Snoring & Sleep Apnea

Many of us don’t think of snoring as something that we should be too concerned about unless your bed partner is keeping you from getting a good night's sleep!

However, heavy snoring may be a sign of sleep apnea, which is a common and possibly serious disorder where your breathing continually stops and restarts during sleep.

Many times sleep apnea goes unrecognized however, it can be treated. You can Learn how to identify the warning signs of sleep apnea differentiate it from normal snoring, and the steps to take. Sleep apnea impacts how you breathe when you’re asleep. Without treatment, breathing is briefly interrupted or becomes very shallow. These types of breathing pauses typically last between 10 to 20 seconds and can happen the entire night.

Sleep apnea inhibits you from getting a good night’s sleep. When your breathing is paused, you’re shaken from your bodies natural sleep pattern. Consequently, you get much less of a deep sleep and more of a light sleep which makes you less energetic, mentally sharp and productive the next day.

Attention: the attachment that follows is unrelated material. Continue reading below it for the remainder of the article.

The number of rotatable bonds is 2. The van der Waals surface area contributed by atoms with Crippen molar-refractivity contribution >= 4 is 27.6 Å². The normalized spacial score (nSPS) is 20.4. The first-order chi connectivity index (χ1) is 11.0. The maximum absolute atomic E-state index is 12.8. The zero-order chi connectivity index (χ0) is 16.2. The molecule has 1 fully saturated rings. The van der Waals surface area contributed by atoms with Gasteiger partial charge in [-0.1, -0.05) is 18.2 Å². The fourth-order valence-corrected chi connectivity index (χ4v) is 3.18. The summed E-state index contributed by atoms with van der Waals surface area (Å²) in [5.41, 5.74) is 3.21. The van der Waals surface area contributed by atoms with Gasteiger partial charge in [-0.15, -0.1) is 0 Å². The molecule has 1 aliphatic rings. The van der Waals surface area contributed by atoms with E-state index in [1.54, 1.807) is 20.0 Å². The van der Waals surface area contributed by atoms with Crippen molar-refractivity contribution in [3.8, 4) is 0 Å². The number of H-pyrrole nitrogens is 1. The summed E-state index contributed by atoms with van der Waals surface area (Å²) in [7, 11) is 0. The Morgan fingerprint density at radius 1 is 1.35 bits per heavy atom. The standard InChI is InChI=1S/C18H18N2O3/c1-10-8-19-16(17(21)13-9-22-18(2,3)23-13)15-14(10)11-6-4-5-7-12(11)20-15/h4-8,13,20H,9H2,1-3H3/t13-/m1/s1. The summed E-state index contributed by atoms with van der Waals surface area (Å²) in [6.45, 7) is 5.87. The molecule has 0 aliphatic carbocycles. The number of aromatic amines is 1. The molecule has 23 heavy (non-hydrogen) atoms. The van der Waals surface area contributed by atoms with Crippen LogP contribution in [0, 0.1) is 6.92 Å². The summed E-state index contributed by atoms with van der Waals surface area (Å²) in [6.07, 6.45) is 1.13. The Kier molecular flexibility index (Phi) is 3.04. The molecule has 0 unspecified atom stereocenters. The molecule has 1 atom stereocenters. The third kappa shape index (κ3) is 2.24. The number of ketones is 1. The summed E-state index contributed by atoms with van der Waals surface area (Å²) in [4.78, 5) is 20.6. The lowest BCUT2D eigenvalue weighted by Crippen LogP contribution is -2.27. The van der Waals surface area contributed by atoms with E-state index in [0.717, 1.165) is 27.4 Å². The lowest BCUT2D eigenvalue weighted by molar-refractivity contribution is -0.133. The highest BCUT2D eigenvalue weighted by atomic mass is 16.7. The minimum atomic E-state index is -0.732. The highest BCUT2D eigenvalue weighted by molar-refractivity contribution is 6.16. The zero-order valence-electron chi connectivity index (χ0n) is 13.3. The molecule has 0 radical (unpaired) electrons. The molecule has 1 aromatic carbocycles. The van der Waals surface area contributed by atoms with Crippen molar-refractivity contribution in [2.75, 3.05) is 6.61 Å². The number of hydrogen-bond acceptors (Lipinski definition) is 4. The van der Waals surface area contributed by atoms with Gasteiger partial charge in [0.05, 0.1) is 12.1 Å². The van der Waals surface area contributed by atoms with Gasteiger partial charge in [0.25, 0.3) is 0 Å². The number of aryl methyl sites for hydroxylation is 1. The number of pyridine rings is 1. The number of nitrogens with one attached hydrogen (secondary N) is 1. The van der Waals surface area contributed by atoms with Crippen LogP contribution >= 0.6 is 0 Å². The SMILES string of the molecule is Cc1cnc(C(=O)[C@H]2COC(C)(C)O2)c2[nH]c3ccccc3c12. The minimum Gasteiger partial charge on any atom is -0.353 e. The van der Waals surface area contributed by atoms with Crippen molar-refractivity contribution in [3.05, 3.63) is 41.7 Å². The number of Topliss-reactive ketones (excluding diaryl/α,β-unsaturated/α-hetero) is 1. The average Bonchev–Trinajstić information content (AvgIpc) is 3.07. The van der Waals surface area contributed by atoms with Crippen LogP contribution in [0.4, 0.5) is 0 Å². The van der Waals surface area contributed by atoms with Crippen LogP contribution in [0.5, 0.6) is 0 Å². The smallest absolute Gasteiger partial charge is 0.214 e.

Sleep apnea can also lead to serious health problems over time, including diabetes, high blood pressure, heart disease, stroke, and weight gain. The good news is with treatment, you’ll be able to control the symptoms and have your sleep back on track, and begin enjoying a more energetic refreshed and alert day.

Major signs and symptoms of sleep apnea:

  • Loud and chronic snoring
  • Choking, snorting, or gasping during sleep
  • Long pauses in breathing
  • Daytime sleepiness, no matter how much time you spend in bed

Minor signs and symptoms of sleep apnea: 

  • Waking up with a dry mouth or sore throat
  • Morning headaches
  • Restless or fitful sleep
  • Insomnia or nighttime awakenings
  • Going to the bathroom frequently during the night
  • Waking up feeling out of breath
  • Forgetfulness and difficulty concentrating
  • Moodiness, irritability, or depression